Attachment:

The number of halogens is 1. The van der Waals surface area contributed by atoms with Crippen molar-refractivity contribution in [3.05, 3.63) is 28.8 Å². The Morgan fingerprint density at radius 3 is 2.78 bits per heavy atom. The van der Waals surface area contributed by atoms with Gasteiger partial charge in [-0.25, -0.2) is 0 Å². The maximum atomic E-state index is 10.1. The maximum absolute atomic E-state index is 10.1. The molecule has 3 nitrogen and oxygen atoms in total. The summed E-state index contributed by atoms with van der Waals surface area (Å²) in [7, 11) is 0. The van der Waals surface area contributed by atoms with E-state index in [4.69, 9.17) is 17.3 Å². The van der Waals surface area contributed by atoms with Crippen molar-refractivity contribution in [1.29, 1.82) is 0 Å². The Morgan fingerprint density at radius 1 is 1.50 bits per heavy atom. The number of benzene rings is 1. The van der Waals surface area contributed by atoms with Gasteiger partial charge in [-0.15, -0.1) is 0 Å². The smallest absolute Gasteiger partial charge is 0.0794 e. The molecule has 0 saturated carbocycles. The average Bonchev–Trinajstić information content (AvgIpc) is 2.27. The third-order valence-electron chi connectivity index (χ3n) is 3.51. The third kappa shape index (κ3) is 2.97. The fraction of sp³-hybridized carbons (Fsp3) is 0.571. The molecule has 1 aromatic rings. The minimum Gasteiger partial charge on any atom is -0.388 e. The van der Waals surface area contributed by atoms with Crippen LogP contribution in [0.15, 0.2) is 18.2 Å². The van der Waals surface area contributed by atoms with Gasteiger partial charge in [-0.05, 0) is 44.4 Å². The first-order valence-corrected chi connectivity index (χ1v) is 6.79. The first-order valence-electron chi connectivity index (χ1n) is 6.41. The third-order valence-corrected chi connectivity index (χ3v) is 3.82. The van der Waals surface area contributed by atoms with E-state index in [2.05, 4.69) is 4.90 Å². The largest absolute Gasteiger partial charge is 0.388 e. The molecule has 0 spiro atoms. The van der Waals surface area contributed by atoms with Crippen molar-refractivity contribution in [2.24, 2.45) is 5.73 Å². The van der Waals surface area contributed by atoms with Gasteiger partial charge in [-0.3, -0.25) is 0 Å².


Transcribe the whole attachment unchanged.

The number of halogens is 1. The van der Waals surface area contributed by atoms with Crippen molar-refractivity contribution in [3.05, 3.63) is 28.8 Å². The Morgan fingerprint density at radius 3 is 2.78 bits per heavy atom. The van der Waals surface area contributed by atoms with Gasteiger partial charge in [-0.25, -0.2) is 0 Å². The maximum atomic E-state index is 10.1. The maximum absolute atomic E-state index is 10.1. The molecule has 3 nitrogen and oxygen atoms in total. The summed E-state index contributed by atoms with van der Waals surface area (Å²) in [7, 11) is 0. The van der Waals surface area contributed by atoms with E-state index in [4.69, 9.17) is 17.3 Å². The van der Waals surface area contributed by atoms with Crippen molar-refractivity contribution in [1.29, 1.82) is 0 Å². The Morgan fingerprint density at radius 1 is 1.50 bits per heavy atom. The number of benzene rings is 1. The van der Waals surface area contributed by atoms with Gasteiger partial charge in [-0.15, -0.1) is 0 Å². The smallest absolute Gasteiger partial charge is 0.0794 e. The molecule has 0 saturated carbocycles. The average Bonchev–Trinajstić information content (AvgIpc) is 2.27. The third-order valence-electron chi connectivity index (χ3n) is 3.51. The third kappa shape index (κ3) is 2.97. The fraction of sp³-hybridized carbons (Fsp3) is 0.571. The molecule has 1 aromatic rings. The minimum Gasteiger partial charge on any atom is -0.388 e. The van der Waals surface area contributed by atoms with Crippen LogP contribution in [0.15, 0.2) is 18.2 Å². The van der Waals surface area contributed by atoms with Gasteiger partial charge in [-0.05, 0) is 44.4 Å². The first-order valence-corrected chi connectivity index (χ1v) is 6.79. The first-order valence-electron chi connectivity index (χ1n) is 6.41. The third-order valence-corrected chi connectivity index (χ3v) is 3.82. The van der Waals surface area contributed by atoms with E-state index in [2.05, 4.69) is 4.90 Å². The largest absolute Gasteiger partial charge is 0.388 e. The molecule has 0 spiro atoms. The van der Waals surface area contributed by atoms with Crippen molar-refractivity contribution in [2.24, 2.45) is 5.73 Å². The van der Waals surface area contributed by atoms with Gasteiger partial charge in [-0.3, -0.25) is 0 Å².